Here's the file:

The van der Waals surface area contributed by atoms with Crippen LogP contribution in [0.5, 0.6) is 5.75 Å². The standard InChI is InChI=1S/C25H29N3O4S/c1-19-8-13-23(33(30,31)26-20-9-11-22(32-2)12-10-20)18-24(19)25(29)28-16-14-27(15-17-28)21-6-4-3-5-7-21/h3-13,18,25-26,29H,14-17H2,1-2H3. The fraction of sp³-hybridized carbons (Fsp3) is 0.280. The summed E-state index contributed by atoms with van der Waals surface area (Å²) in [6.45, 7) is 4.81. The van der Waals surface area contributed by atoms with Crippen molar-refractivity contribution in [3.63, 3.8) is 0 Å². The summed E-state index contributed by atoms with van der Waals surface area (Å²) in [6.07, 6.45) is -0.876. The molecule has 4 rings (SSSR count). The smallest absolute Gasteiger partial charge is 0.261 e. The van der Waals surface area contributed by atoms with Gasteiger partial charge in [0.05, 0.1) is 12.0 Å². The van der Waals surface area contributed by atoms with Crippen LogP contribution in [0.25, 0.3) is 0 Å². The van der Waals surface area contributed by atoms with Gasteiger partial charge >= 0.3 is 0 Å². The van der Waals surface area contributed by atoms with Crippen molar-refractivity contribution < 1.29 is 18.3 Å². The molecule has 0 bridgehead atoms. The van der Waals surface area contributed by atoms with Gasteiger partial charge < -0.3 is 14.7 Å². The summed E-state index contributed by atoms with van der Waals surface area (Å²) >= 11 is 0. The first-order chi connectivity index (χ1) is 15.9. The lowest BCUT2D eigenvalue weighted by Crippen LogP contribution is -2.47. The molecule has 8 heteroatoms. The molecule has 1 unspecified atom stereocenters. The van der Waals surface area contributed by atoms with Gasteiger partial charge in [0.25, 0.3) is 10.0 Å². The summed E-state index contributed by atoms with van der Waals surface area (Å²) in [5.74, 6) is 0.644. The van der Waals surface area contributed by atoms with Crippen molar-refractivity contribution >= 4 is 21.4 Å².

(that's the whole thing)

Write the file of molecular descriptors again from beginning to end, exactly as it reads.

The van der Waals surface area contributed by atoms with Crippen LogP contribution in [0.5, 0.6) is 5.75 Å². The standard InChI is InChI=1S/C25H29N3O4S/c1-19-8-13-23(33(30,31)26-20-9-11-22(32-2)12-10-20)18-24(19)25(29)28-16-14-27(15-17-28)21-6-4-3-5-7-21/h3-13,18,25-26,29H,14-17H2,1-2H3. The fraction of sp³-hybridized carbons (Fsp3) is 0.280. The summed E-state index contributed by atoms with van der Waals surface area (Å²) in [6.45, 7) is 4.81. The van der Waals surface area contributed by atoms with Crippen molar-refractivity contribution in [3.63, 3.8) is 0 Å². The summed E-state index contributed by atoms with van der Waals surface area (Å²) in [6.07, 6.45) is -0.876. The molecule has 4 rings (SSSR count). The smallest absolute Gasteiger partial charge is 0.261 e. The van der Waals surface area contributed by atoms with Gasteiger partial charge in [0.05, 0.1) is 12.0 Å². The van der Waals surface area contributed by atoms with Crippen LogP contribution in [0.25, 0.3) is 0 Å². The van der Waals surface area contributed by atoms with Gasteiger partial charge >= 0.3 is 0 Å². The van der Waals surface area contributed by atoms with Crippen molar-refractivity contribution < 1.29 is 18.3 Å². The molecule has 0 bridgehead atoms. The van der Waals surface area contributed by atoms with Gasteiger partial charge < -0.3 is 14.7 Å². The summed E-state index contributed by atoms with van der Waals surface area (Å²) >= 11 is 0. The first-order chi connectivity index (χ1) is 15.9. The lowest BCUT2D eigenvalue weighted by Crippen LogP contribution is -2.47. The molecule has 8 heteroatoms. The molecule has 1 unspecified atom stereocenters. The van der Waals surface area contributed by atoms with Gasteiger partial charge in [0.25, 0.3) is 10.0 Å². The summed E-state index contributed by atoms with van der Waals surface area (Å²) in [5.74, 6) is 0.644. The van der Waals surface area contributed by atoms with Crippen molar-refractivity contribution >= 4 is 21.4 Å².